Posted by I know Mandy, a member of the Palo Alto High School community, on Nov 2, 2012 at 1:14 pm
She has always been a supporter of public schools. Her children attended PAUSD, not private schools. There must be more to Prop. 30 than the general public realizes. These propositions are usually more complex than three-sentence summaries.
Posted by Confused, a resident of the Community Center neighborhood, on Nov 2, 2012 at 1:29 pm
I do not understand why supporters of public schools would oppose Prop 30. Prop 38 seemed like it was reasonable alternative way to fund schools, but it appears to have no chance of passing. That leaves us with Prop 30 as our only chance to avoid severe cuts to public schools throughout the state.Vh
I undertand why our PTA Council made a decision initially to support Prop 30, even if it was not a wise political decision in hindsight. However, I would be shocked and disappointed if they did not support Prop 30 now. Does anyone know the current position of our PTAC?
Posted by Cal Teachers, a resident of Another Palo Alto neighborhood, on Nov 2, 2012 at 1:31 pm
Both Mandy Lowell and Charles Munger are registered Republicans which is their right. What does not seem right is that Charlie is spending his wealth to both preserve his own privilege and to prevent regular people -- nurses, janitors, teachers, and other middle class families -- from being able to talk back. [Portion removed by Palo Alto Online staff.]
Posted by Gunn parent, a member of the Gunn High School community, on Nov 2, 2012 at 2:28 pm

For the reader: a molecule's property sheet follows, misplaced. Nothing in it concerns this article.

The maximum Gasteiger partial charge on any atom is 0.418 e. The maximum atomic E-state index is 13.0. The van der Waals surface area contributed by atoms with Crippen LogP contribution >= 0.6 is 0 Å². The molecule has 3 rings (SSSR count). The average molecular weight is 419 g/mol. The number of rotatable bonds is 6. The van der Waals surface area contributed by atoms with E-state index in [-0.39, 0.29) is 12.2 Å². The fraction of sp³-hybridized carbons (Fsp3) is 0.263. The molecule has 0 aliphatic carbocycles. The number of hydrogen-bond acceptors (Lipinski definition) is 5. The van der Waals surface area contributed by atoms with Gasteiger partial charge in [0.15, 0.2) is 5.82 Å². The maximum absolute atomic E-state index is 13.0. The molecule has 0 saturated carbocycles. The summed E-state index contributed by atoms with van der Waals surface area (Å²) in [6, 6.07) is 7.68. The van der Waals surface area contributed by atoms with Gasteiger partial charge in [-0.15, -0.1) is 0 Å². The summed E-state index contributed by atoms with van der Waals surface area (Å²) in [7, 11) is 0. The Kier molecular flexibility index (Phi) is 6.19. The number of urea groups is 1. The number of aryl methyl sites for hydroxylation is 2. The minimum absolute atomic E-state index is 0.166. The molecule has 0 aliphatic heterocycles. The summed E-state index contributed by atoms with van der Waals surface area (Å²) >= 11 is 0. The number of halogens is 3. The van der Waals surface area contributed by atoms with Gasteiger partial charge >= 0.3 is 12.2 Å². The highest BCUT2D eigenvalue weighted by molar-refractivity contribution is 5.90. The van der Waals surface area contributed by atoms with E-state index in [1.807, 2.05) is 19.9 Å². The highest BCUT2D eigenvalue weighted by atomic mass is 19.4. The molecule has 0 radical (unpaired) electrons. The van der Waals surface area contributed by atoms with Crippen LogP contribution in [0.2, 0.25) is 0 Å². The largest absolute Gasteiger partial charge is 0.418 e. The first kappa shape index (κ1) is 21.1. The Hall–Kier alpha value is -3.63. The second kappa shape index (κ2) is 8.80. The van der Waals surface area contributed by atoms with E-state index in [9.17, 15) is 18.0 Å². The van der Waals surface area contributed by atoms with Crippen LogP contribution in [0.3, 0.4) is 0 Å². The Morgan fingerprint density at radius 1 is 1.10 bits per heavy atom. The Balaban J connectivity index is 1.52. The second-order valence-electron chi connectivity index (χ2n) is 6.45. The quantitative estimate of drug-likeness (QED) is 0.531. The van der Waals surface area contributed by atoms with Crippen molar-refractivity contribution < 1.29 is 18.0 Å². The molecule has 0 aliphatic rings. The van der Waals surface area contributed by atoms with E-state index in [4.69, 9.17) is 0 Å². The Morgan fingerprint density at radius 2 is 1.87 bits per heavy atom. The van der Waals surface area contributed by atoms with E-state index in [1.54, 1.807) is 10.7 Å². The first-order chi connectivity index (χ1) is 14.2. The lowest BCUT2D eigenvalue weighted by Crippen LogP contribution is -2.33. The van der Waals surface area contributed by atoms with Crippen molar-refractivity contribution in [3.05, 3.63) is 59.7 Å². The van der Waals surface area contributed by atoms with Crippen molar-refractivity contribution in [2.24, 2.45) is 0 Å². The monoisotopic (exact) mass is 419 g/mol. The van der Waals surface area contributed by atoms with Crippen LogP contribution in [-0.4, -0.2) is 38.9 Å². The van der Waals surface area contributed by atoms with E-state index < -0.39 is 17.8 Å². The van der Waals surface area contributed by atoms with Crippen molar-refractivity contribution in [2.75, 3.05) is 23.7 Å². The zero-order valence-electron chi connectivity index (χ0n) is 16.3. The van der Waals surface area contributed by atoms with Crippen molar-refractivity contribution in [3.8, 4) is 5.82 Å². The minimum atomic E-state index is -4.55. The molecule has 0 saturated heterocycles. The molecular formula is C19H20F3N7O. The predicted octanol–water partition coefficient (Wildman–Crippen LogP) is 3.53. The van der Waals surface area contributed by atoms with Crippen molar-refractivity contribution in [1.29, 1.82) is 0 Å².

@Hays mom, I think your question might be covered by Paly Dad. We get money from the state for specific programs not for general funding. Some of that ($5 million) will be lost if Prop 30 fails. The budget already takes that money out and replaces it with money from our reserves (a rainy day fund, basically). If Prop 30 passes, the district can replace the money we are spending out of our reserves. If not we will run out of money in the reserves in a year or two and have to start cutting services. Most other districts don't have reserves and are not basic aid so they will have cuts immediately.
Short answer: We are spending our reserves if Prop 30 fails and will run dry soon, and then start cutting. (all with a big disclaimer that I am not an expert and this is what I have read)
You didn't ask me but this is terrible and Mandy Lowell and Charles Munger should be apologizing to the community and the state for doing this to all of us.
Posted by Thanks for posting this, a resident of the Monroe Park neighborhood, on Nov 2, 2012 at 2:58 pm
[Portion removed by Palo Alto Online staff.]
Thanks again to Cal Teachers for sending Palo Alto news via Los Angeles! And thanks to the Weekly for not deleting this very timely and informative news. As voters we need to be fully informed in this very important election.
Posted by parent, a resident of Another Palo Alto neighborhood, on Nov 2, 2012 at 3:23 pm
California State PTA is a supporter of Proposition 38. I was one of the many PTA volunteers who asked people to sign the petition to get Proposition 38 on the ballot. From what I recall, signatures were also needed to put Proposition 30 on the ballot. At the time we were clearly instructed to tell people it did not mean they had to vote for it, it just meant that they would have the opportunity to do so. This was back in March/April. Much has been learned about both propositions since then. Most of the people I know who are voting, are voting for both to insure that one wins.
Posted by trick or treat, a resident of the Midtown neighborhood, on Nov 2, 2012 at 3:28 pm
Would the PTA have supported 38 if they had known that Lowell and Munger were going to spend $35,000,000 in a negative campaign against prop 30 and maybe more secret shadow funding through AZ? Everyone knew that 30 was the only one with a chance and in a fit of pique Mandy Lowell and Charlie Munger decided to take your ball and go home.